Eating in response to our feelings is part of being human, and indulging in delicious food every now and then, despite not actually being hungry, isn’t a problem. But if you find yourself repeatedly ‘comfort eating' to help you cope with the boredom or anxiety of lockdown, it can start to put your self-esteem, and your health, at risk.
In a 2018 study by the Mental Health Foundation, 46% of respondents reported that they ate too much or unhealthily due to stress. And that was before the coronavirus pandemic.
If junk food has become your go-to method for coping of late, Diabetes UK has some great advice to help you combat the habit of ‘emotional eating’, offering sensible strategies in small, manageable steps.
Get some exercise
If your mood need’s a boost, there’s nothing like exercise to make you feel good. Studies have shown that when we push our body during exercise, a combination of neurotransmitters – endorphins, serotonin and norepinephrine – are released, giving us a feeling of euphoria.
There are plenty of workouts on YouTube to suit all ages and abilities. Or you could head outside for a walk or a run, as long as you adhere to social-distancing guidelines. “People should know that the more exercise they do, the better they will feel,” says the NHS website. So, get moving!
Make room to groom
There’s nothing wrong with letting yourself go a bit when you're self-isolating. However, if the increasingly shaggy and wild-looking person staring back at you in the mirror is getting you down, or if you have a work video call coming up, a bit of home grooming could be in order. As well as improving your self-esteem, it can make you feel like you're regaining some control over a situation that's out of your hands.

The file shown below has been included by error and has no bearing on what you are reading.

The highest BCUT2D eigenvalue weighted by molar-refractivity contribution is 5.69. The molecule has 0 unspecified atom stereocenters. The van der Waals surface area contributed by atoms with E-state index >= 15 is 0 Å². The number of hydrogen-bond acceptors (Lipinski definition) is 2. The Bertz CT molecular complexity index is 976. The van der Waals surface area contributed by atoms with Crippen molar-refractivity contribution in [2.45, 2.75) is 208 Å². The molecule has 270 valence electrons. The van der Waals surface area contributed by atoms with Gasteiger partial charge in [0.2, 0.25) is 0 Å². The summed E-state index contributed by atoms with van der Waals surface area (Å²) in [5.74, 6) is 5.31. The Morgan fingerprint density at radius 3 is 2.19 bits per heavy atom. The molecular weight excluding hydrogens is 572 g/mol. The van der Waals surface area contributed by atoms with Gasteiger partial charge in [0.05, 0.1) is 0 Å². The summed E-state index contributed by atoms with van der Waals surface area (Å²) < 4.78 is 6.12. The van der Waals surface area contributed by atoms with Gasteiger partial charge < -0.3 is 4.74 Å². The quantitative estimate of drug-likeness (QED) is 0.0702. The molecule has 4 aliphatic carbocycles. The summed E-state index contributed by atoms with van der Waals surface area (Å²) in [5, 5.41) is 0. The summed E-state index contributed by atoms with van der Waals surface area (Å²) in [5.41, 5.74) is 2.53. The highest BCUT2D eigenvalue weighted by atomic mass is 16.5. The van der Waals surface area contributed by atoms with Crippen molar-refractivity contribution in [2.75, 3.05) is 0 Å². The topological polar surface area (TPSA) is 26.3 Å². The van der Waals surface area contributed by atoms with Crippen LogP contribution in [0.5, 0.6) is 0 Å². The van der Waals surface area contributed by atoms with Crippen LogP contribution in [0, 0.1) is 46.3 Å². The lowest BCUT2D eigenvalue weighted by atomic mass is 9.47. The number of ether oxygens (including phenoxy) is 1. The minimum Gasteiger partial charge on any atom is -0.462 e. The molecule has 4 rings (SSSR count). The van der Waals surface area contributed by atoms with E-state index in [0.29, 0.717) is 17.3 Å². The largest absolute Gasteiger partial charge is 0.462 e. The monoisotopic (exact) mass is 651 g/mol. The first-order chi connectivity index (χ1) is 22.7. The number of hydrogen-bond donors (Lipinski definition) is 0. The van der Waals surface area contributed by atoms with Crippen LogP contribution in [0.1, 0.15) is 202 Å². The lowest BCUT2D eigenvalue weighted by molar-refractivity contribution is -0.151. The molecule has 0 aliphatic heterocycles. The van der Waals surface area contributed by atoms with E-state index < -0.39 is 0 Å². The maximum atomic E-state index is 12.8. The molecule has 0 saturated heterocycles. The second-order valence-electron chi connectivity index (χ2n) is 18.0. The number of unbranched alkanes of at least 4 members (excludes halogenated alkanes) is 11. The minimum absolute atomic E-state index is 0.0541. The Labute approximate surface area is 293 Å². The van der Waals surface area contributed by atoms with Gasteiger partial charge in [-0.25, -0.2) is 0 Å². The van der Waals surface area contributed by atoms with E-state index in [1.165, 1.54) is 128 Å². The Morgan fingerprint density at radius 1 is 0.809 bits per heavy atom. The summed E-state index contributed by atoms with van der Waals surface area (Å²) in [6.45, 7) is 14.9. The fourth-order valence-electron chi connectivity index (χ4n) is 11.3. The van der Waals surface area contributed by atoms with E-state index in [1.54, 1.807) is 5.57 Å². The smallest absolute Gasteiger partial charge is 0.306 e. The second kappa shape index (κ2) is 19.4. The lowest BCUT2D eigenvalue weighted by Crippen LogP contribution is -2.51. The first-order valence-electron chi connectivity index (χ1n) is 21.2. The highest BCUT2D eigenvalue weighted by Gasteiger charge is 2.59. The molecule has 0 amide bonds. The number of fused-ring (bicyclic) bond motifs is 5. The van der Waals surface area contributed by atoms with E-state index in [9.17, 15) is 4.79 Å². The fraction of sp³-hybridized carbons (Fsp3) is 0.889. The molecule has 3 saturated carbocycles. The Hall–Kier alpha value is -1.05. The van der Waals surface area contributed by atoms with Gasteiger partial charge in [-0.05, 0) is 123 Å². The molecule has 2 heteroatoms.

For the men, both the Guardian and the Independent have articles online offering tips from some of the country’s top barbers. And Luxury London has published a round-up of the best DIY grooming products on the market.
For the ladies, beauty and self-care expert Liz Earle's YouTube channel is full of advice and wisdom. With tips on everything from making an avocado face pack to enjoying a home manicure, you’ll soon be looking good and feeling great.
Enjoy some time to yourself
If you're working from home, home-schooling, trying to get the housework done, or juggling all three at the same time, taking time out just for you is easier said than done. But if you can find an hour or so to focus on you and your interests, this can be incredibly beneficial to your overall wellbeing.
If you are creatively inclined, why not do some watercolour painting, knitting or origami? It will take your mind off the stresses of everyday life and help your brain to focus. If you have a culinary bent, why not try out a new recipe or make an extra-special lunch for the people you live with?
Or how about the ancient art of meditation? A set of techniques used to develop mindfulness, promote calmness and increase relaxation, meditation is more popular now than ever. And there are numerous apps and YouTube channels to help you learn it for free.
Whatever your passion, allow yourself a little me-time. Go on – you're worth it!